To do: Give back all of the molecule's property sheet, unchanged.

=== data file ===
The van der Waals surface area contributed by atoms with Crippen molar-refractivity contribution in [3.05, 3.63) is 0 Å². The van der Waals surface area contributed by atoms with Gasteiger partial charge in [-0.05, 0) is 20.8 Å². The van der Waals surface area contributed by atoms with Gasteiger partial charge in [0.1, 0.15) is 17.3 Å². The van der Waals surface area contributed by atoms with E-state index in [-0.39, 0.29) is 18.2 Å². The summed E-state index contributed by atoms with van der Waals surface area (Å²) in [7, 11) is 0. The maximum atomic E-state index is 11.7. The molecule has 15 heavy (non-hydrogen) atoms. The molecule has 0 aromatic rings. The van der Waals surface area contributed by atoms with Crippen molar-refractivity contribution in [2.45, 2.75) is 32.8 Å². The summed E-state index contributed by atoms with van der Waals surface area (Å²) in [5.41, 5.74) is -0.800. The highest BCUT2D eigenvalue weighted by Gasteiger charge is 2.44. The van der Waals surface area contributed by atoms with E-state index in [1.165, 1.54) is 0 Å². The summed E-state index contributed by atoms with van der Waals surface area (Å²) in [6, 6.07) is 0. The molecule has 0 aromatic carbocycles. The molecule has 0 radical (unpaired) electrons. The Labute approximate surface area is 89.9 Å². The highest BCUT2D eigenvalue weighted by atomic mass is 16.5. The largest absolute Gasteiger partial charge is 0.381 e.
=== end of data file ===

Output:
The van der Waals surface area contributed by atoms with Crippen molar-refractivity contribution in [3.05, 3.63) is 0 Å². The van der Waals surface area contributed by atoms with Gasteiger partial charge in [-0.05, 0) is 20.8 Å². The van der Waals surface area contributed by atoms with Gasteiger partial charge in [0.1, 0.15) is 17.3 Å². The van der Waals surface area contributed by atoms with E-state index in [-0.39, 0.29) is 18.2 Å². The summed E-state index contributed by atoms with van der Waals surface area (Å²) in [7, 11) is 0. The maximum atomic E-state index is 11.7. The molecule has 15 heavy (non-hydrogen) atoms. The molecule has 0 aromatic rings. The van der Waals surface area contributed by atoms with Crippen molar-refractivity contribution in [2.45, 2.75) is 32.8 Å². The summed E-state index contributed by atoms with van der Waals surface area (Å²) in [5.41, 5.74) is -0.800. The highest BCUT2D eigenvalue weighted by Gasteiger charge is 2.44. The van der Waals surface area contributed by atoms with E-state index in [1.165, 1.54) is 0 Å². The summed E-state index contributed by atoms with van der Waals surface area (Å²) in [6, 6.07) is 0. The molecule has 0 aromatic carbocycles. The molecule has 0 radical (unpaired) electrons. The Labute approximate surface area is 89.9 Å². The highest BCUT2D eigenvalue weighted by atomic mass is 16.5. The largest absolute Gasteiger partial charge is 0.381 e.